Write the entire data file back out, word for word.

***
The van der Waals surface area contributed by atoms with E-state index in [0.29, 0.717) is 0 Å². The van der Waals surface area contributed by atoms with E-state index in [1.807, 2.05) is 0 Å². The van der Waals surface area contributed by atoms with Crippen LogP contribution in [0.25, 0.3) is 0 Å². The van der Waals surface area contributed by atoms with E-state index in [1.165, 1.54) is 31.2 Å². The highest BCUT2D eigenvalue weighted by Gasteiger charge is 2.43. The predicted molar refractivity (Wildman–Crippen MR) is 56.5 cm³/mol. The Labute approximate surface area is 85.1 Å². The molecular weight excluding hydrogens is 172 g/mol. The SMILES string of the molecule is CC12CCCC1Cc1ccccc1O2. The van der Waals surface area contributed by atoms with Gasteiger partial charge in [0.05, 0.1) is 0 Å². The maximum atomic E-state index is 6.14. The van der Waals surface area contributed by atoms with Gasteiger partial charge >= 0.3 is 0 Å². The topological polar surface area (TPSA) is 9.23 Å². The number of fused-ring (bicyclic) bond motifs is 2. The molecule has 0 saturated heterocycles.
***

The van der Waals surface area contributed by atoms with E-state index in [0.29, 0.717) is 0 Å². The van der Waals surface area contributed by atoms with E-state index in [1.807, 2.05) is 0 Å². The van der Waals surface area contributed by atoms with Crippen LogP contribution in [0.25, 0.3) is 0 Å². The van der Waals surface area contributed by atoms with E-state index in [1.165, 1.54) is 31.2 Å². The highest BCUT2D eigenvalue weighted by Gasteiger charge is 2.43. The predicted molar refractivity (Wildman–Crippen MR) is 56.5 cm³/mol. The Labute approximate surface area is 85.1 Å². The molecular weight excluding hydrogens is 172 g/mol. The SMILES string of the molecule is CC12CCCC1Cc1ccccc1O2. The van der Waals surface area contributed by atoms with Gasteiger partial charge in [0.05, 0.1) is 0 Å². The maximum atomic E-state index is 6.14. The van der Waals surface area contributed by atoms with Gasteiger partial charge >= 0.3 is 0 Å². The topological polar surface area (TPSA) is 9.23 Å². The number of fused-ring (bicyclic) bond motifs is 2. The molecule has 0 saturated heterocycles.